Employment Counselling and Jobs vs. Career

My self-employment business advisor is still optimistic that http://ourmus.net (a collaborative community for music history & culture) can move forward and be successful in making me some income.  However, music scholars probably think that the way they do things (peer review, committees, etc.) actually works properly and that something also directed towards the public would not be sufficiently academic.  Meanwhile, the music-interested public would probably find the site too academic.  A “happy medium” may not be possible.  My self-employment coordinator (different from my advisor) got me an unrelated appointment with an Employment Ontario job developer.  However, that person has not really been of any use to me, probably because my background (in academia, music, and IT) doesn’t fit the types of jobs and employers she encounters.

I’m also now enrolled in an individualized job-search program.  The employment counsellor for that (actually a friend from my past!) and I concluded that I should do my academic work, music-making, and IT/website activities on the side (“evenings and weekends”).  For employment, I should use my local network outside of those areas to find some other type of work.  The areas of work I have in mind could be in administrative assistance (at a business, social service agency, church, or school), arts admin (at a museum, library, or performance organization), retail (such as technology, musical instrument, and/or other music-related sales), or publishing (editing, web content, etc.).  I have some people advising me in those employment directions, as well.

Meanwhile, I’m now lined up to do a book proposal for a “listener guide” about Rush’s music.  So, hopefully that project will move ahead.  The editors involved are both fans of Rush’s music, so that helps!  In addition, four out of six of my conference paper proposals have been accepted this spring, although I’ve had to bail from two of the four for lack of money.  The two I’m doing are about songs and mini-musicals in The Simpsons (in less than two weeks) and on the employment situation for popular music university courses (six weeks later).  I also still have possible conference papers coming up in July and October.

So-Called “Non-Academic” Work, Public Musicology, Ph.D.s, Jobs, etc.

Why should earning a Ph.D. have to mean that one is qualified only for conventional, university-based “academic work” consisting of advanced research plus teaching? There are lots of Ph.D.s in other fields—such as elsewhere in the humanities—who do interesting, so-called “non-academic work” outside of such contexts, but sometimes still within universities.

George Mason University’s Center for History and New Media (1994-, http://chnm.gmu.edu) added a Ph.D. program in 2001 that includes not only a typical combination of academic faculty and graduate students, but also a staff of dozens of information technology specialists who develop and support software tools for history/humanities teaching, learning, and research (used by over a million people) and over one hundred project websites (with over 20 million visitors each year).  Meanwhile, according to a recent newsletter of the American Musicological Society (AMS), it seems that musicologists are supposed to be satisfied that they are doing “public musicology” on the basis of the occasional newspaper critic taking note of one of their conferences.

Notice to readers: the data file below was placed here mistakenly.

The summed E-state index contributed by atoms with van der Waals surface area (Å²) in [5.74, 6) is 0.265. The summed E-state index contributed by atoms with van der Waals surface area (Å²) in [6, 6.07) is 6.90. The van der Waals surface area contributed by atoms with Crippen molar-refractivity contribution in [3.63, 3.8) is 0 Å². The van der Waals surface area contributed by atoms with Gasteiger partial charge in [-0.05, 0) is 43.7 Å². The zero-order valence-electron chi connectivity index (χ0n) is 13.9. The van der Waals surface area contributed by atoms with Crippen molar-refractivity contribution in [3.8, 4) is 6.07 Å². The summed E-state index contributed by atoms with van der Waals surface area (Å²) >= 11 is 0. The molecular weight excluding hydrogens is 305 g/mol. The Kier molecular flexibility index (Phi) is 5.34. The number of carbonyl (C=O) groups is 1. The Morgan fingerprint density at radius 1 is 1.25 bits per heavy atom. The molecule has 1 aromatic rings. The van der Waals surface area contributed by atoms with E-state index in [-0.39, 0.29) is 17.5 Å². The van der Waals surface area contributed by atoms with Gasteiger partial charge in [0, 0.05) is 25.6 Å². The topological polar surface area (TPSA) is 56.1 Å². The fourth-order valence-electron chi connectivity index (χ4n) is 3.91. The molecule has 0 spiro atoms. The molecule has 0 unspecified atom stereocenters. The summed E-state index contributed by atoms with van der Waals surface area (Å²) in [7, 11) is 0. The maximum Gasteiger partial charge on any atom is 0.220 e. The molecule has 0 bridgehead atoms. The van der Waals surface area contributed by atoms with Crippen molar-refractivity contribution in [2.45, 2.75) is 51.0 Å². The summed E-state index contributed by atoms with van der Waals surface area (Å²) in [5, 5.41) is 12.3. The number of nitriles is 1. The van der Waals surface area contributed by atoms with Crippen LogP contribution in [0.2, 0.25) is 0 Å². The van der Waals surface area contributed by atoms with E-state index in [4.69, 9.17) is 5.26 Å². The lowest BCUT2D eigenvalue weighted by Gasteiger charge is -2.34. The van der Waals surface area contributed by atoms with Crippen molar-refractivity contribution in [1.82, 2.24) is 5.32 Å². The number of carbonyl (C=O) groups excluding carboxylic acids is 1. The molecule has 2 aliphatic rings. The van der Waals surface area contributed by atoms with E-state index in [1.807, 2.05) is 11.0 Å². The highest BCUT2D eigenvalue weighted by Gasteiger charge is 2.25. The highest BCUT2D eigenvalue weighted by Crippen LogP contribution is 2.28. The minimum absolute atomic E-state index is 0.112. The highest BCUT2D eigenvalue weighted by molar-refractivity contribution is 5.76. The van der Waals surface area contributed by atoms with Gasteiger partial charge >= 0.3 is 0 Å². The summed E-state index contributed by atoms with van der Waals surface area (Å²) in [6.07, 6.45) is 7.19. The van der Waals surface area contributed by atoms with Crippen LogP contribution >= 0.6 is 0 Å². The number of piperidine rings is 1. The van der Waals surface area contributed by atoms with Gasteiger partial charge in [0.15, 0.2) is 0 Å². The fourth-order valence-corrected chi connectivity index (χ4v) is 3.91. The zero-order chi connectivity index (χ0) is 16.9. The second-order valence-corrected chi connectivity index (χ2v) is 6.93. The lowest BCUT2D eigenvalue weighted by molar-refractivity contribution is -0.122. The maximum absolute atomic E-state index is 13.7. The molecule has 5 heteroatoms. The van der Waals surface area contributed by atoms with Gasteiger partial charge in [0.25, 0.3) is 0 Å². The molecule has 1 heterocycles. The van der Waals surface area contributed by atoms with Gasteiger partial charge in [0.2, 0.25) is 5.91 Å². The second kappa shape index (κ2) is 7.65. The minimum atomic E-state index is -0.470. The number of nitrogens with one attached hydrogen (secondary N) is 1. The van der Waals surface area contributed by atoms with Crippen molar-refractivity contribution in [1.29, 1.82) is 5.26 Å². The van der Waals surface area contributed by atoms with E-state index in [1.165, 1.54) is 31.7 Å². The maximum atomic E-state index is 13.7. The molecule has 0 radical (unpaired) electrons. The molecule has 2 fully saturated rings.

In 2010, I developed the AMS’s new, modernized, web version of Doctoral Dissertations in Musicology (DDMhttp://ams-net.org/ddm).  However, despite the many improvements (and the fact that it is the AMS website’s most popular page), it still relies almost entirely on self-reporting.  I’ve crunched the numbers and done people-tracking research for Ph.D. graduates in musicology from one selected year (2006) and for their subsequent employment situations.  The number of Ph.D.s in DDM suggests an eventual tenure-track result of 54%.  However, cross-referencing with the much larger music literature resource RILM, though, shows that DDM is missing hundreds of Ph.D. musicology dissertations just from that one year.  So, 54% is much too high, and other evidence suggests a tenure-track outcome in musicology of not more 20%.  For example, information on the musicology job wiki corroborates that much lower number.  In any case, DDM needs to become much more widely used.
Musicology needs to enable new ways for Ph.D.s to find work that does not throw people either out of the loop entirely or else into terminal adjunctivitis.  Public initiatives that can also support academic teaching, learning, and research (perhaps to include partially-monetized, premium web content) could be one way to go.  The success of “digital history” suggests that a “digital musicology” would be advised to include such things.